Its an interesting debate... that sadly, the book sidesteps a little by concluding that Garak has probably hidden the bodies well enough that no actual evidence of his own crimes will ever be brought to light. There's a lot to love about the book's treatment of the debate as it casts the shadow of war crimes over another character, one essentially sympathetic and innocent in the eyes of the fan, Professor Natima Lang (a one-off TV character and member of the old Cardassian dissident movement). All of this is juxtaposed with descriptions of the Cardassian literary form of the enigma tale, essentially a form of mystery in which every character shares some form of guilt, which Lang describes as a quintessentially Cardassian state of affairs.
Then there's the pleasure of Garak encountering the only character in Star Trek canon more sarcastic than he is: Doctor Katherine Pulaski (who much be about a hundred by this point in the canon, twelve years after the Dominion War). McCormack uses her intelligently, as well, as our point of view on post-war Cardassia. In particular, I enjoy how Cardassians keep mentioning the parts of human culture they adopted whilst the Federation were helping with the reconstruction effort: a police officer is addicted to human coffee, a shopkeeper learnt to play soccer from Starfleet aid workers, another who remembers having a human teacher at school.
Its the nature of prose that you have more time for asides and that's where I think the real benefit of the professional fan fiction comes in. For instance, in the series we never know who leads the civilian administration in power on Cardassia between War of the Warrior and By Inferno's Light. To all intents and purposes, Gul Dukat is still the face of Cardassia all that time, even when he's living in exile on his Bird Of Prey. This novel (and perhaps others in the past, I don't know who came up with this one) credits the leader of the Detapa Council in that time as Meya Rejal, a pretty weak leader by reputation whose reign was characterised by an ongoing humanitarian crisis that lead to the Union joining the Dominion just to feed its people.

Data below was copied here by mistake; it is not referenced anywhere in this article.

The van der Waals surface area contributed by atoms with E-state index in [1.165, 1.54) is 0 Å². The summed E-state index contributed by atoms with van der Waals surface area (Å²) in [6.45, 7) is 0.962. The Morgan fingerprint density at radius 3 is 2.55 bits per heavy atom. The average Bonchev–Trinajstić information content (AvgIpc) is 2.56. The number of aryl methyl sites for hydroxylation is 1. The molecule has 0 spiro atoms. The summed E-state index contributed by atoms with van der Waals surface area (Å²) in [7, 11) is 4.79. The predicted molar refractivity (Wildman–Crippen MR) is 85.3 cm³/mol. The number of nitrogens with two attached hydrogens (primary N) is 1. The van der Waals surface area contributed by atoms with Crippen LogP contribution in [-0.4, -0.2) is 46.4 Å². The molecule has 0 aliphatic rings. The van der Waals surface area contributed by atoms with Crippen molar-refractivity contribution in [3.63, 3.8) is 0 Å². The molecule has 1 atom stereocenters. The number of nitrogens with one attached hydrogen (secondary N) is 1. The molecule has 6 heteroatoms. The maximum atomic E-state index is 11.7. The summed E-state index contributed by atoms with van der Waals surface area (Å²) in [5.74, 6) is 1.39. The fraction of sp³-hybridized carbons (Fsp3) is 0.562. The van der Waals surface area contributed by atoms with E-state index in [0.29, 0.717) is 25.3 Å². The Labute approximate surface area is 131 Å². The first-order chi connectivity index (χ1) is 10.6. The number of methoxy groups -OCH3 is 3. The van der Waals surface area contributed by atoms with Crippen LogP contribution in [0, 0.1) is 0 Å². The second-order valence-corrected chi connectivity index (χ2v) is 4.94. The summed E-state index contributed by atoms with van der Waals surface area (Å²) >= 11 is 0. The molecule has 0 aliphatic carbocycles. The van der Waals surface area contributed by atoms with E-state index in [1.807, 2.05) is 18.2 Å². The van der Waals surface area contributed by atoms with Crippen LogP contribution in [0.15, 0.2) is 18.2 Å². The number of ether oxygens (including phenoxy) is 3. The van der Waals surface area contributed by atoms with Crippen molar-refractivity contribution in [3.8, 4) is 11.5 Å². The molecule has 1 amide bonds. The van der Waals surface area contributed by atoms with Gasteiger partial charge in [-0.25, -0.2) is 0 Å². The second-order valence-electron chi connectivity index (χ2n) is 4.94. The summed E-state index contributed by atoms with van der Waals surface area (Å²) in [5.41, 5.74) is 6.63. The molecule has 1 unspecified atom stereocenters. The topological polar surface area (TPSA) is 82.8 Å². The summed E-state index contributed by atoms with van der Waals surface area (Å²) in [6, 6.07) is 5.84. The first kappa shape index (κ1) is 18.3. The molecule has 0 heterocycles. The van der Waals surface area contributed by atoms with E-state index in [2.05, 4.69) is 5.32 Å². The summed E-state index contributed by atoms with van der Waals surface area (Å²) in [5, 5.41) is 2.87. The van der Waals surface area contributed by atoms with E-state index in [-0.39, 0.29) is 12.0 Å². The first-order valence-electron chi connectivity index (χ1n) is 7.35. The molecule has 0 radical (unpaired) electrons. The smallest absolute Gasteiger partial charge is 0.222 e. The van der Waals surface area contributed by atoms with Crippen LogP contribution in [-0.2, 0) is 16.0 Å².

Obviously, there's no reason this should have been mentioned on screen. The Detapa Council appears once as a gaggle of extras in Cardassian make-up during Way of the Warrior with Dukat (then their military advisor) getting the only non-rhubard lines in the scene and they never appear again. There wasn't a practical need for anything more but a novel has more leeway, as does fan fiction.
So in Enigma Tales, either as its own invention or following the innovations of others, we have Cardassian capital with distinct named districts like Paldar and East Torr, each with its own cultural and polticcal history; the University of the Union has internal politics and underground corridors connecting its buildings so students don't have to walk through the summer dust storms; Damar has a statue; wherever Garak makes his workspace he hangs a picture Ziyal drew for him where he can see it as both warning and inspiration; there's a particular flower whose petals are used in Cardassian funerals, a detail that then gets used to lend symbolism to a later scene.
I love that the breathing room of the professional fan fiction allows for these little details to get filled in.
Just so long as they don't clone Emperor Palpatine at me as they do it, that is.